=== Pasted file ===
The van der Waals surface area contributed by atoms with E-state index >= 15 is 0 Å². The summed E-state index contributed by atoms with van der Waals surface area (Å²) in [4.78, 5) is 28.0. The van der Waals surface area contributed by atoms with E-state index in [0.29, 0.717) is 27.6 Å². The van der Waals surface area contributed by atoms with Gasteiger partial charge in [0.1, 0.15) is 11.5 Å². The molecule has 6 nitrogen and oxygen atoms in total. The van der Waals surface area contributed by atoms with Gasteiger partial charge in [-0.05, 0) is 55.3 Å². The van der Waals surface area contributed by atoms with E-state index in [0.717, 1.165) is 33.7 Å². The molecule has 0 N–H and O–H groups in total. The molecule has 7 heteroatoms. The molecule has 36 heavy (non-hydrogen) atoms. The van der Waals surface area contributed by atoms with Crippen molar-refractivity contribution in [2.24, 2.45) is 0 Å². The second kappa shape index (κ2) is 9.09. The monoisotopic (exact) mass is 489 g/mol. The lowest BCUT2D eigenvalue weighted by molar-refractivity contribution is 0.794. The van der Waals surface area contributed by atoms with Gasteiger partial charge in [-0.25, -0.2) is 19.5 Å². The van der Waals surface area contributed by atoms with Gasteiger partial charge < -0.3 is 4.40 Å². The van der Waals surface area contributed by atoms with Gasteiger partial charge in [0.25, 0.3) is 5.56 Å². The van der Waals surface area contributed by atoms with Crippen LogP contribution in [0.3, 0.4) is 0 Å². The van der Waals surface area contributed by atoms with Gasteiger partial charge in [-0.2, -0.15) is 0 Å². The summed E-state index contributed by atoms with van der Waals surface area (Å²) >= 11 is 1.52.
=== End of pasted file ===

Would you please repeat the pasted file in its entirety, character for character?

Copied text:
The van der Waals surface area contributed by atoms with E-state index >= 15 is 0 Å². The summed E-state index contributed by atoms with van der Waals surface area (Å²) in [4.78, 5) is 28.0. The van der Waals surface area contributed by atoms with E-state index in [0.29, 0.717) is 27.6 Å². The van der Waals surface area contributed by atoms with Gasteiger partial charge in [0.1, 0.15) is 11.5 Å². The molecule has 6 nitrogen and oxygen atoms in total. The van der Waals surface area contributed by atoms with Gasteiger partial charge in [-0.05, 0) is 55.3 Å². The van der Waals surface area contributed by atoms with E-state index in [0.717, 1.165) is 33.7 Å². The molecule has 0 N–H and O–H groups in total. The molecule has 7 heteroatoms. The molecule has 36 heavy (non-hydrogen) atoms. The van der Waals surface area contributed by atoms with Crippen molar-refractivity contribution in [2.24, 2.45) is 0 Å². The second kappa shape index (κ2) is 9.09. The monoisotopic (exact) mass is 489 g/mol. The lowest BCUT2D eigenvalue weighted by molar-refractivity contribution is 0.794. The van der Waals surface area contributed by atoms with Gasteiger partial charge in [-0.25, -0.2) is 19.5 Å². The van der Waals surface area contributed by atoms with Gasteiger partial charge < -0.3 is 4.40 Å². The van der Waals surface area contributed by atoms with Gasteiger partial charge in [0.25, 0.3) is 5.56 Å². The van der Waals surface area contributed by atoms with Crippen LogP contribution in [0.3, 0.4) is 0 Å². The van der Waals surface area contributed by atoms with Gasteiger partial charge in [-0.2, -0.15) is 0 Å². The summed E-state index contributed by atoms with van der Waals surface area (Å²) >= 11 is 1.52.